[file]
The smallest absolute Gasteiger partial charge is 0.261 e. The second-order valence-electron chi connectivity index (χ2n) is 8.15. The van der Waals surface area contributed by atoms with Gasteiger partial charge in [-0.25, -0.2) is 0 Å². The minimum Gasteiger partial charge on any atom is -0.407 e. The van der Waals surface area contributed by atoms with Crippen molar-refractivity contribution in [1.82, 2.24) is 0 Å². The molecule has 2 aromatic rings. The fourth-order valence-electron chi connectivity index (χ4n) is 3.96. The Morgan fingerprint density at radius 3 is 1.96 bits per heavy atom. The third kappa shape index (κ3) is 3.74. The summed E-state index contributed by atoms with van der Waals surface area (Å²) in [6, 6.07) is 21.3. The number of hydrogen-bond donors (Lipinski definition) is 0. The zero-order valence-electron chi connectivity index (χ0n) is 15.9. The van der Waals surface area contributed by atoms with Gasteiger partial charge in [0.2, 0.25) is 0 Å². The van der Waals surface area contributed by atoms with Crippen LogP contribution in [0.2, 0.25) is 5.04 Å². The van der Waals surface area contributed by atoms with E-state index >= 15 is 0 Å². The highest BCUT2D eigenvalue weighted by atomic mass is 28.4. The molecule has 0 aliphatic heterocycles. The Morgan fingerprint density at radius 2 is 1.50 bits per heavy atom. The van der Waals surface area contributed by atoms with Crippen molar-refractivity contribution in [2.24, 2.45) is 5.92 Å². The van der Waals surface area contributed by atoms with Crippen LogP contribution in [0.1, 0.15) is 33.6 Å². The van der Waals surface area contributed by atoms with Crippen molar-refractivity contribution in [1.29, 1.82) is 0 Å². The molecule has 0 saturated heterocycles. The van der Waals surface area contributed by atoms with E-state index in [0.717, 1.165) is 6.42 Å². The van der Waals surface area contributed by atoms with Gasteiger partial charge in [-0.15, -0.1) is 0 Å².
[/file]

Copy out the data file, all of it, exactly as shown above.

The smallest absolute Gasteiger partial charge is 0.261 e. The second-order valence-electron chi connectivity index (χ2n) is 8.15. The van der Waals surface area contributed by atoms with Gasteiger partial charge in [-0.25, -0.2) is 0 Å². The minimum Gasteiger partial charge on any atom is -0.407 e. The van der Waals surface area contributed by atoms with Crippen molar-refractivity contribution in [1.82, 2.24) is 0 Å². The molecule has 2 aromatic rings. The fourth-order valence-electron chi connectivity index (χ4n) is 3.96. The Morgan fingerprint density at radius 3 is 1.96 bits per heavy atom. The third kappa shape index (κ3) is 3.74. The summed E-state index contributed by atoms with van der Waals surface area (Å²) in [6, 6.07) is 21.3. The number of hydrogen-bond donors (Lipinski definition) is 0. The zero-order valence-electron chi connectivity index (χ0n) is 15.9. The van der Waals surface area contributed by atoms with Gasteiger partial charge in [0.2, 0.25) is 0 Å². The van der Waals surface area contributed by atoms with Crippen LogP contribution in [0.2, 0.25) is 5.04 Å². The van der Waals surface area contributed by atoms with E-state index >= 15 is 0 Å². The highest BCUT2D eigenvalue weighted by atomic mass is 28.4. The molecule has 0 aliphatic heterocycles. The Morgan fingerprint density at radius 2 is 1.50 bits per heavy atom. The van der Waals surface area contributed by atoms with Crippen molar-refractivity contribution in [2.24, 2.45) is 5.92 Å². The van der Waals surface area contributed by atoms with Crippen LogP contribution in [0.1, 0.15) is 33.6 Å². The van der Waals surface area contributed by atoms with Crippen molar-refractivity contribution in [1.29, 1.82) is 0 Å². The molecule has 0 saturated heterocycles. The van der Waals surface area contributed by atoms with E-state index in [0.717, 1.165) is 6.42 Å². The van der Waals surface area contributed by atoms with Gasteiger partial charge in [-0.15, -0.1) is 0 Å².